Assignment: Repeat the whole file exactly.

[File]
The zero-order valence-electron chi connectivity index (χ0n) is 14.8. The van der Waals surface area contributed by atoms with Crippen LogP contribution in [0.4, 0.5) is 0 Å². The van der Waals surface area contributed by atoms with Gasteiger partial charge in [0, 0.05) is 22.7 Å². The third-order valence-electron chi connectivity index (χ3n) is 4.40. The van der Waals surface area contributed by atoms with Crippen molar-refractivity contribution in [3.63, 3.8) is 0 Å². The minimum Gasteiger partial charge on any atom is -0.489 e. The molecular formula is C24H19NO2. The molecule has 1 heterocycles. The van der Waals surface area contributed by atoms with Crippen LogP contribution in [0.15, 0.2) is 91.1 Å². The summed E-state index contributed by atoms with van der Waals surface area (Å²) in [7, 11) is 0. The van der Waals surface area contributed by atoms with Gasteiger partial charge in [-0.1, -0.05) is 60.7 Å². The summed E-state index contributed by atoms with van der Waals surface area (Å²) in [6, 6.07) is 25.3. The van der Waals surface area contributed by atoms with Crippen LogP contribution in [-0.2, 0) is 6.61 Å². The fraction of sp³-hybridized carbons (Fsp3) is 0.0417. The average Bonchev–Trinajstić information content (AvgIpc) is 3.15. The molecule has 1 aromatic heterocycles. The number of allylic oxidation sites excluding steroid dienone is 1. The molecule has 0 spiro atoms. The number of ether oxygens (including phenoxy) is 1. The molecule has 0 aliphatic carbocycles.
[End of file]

The zero-order valence-electron chi connectivity index (χ0n) is 14.8. The van der Waals surface area contributed by atoms with Crippen LogP contribution in [0.4, 0.5) is 0 Å². The van der Waals surface area contributed by atoms with Gasteiger partial charge in [0, 0.05) is 22.7 Å². The third-order valence-electron chi connectivity index (χ3n) is 4.40. The van der Waals surface area contributed by atoms with Crippen molar-refractivity contribution in [3.63, 3.8) is 0 Å². The minimum Gasteiger partial charge on any atom is -0.489 e. The molecular formula is C24H19NO2. The molecule has 1 heterocycles. The van der Waals surface area contributed by atoms with Crippen LogP contribution in [0.15, 0.2) is 91.1 Å². The summed E-state index contributed by atoms with van der Waals surface area (Å²) in [7, 11) is 0. The van der Waals surface area contributed by atoms with Gasteiger partial charge in [-0.1, -0.05) is 60.7 Å². The summed E-state index contributed by atoms with van der Waals surface area (Å²) in [6, 6.07) is 25.3. The van der Waals surface area contributed by atoms with Crippen LogP contribution in [-0.2, 0) is 6.61 Å². The fraction of sp³-hybridized carbons (Fsp3) is 0.0417. The average Bonchev–Trinajstić information content (AvgIpc) is 3.15. The molecule has 1 aromatic heterocycles. The number of allylic oxidation sites excluding steroid dienone is 1. The molecule has 0 spiro atoms. The number of ether oxygens (including phenoxy) is 1. The molecule has 0 aliphatic carbocycles.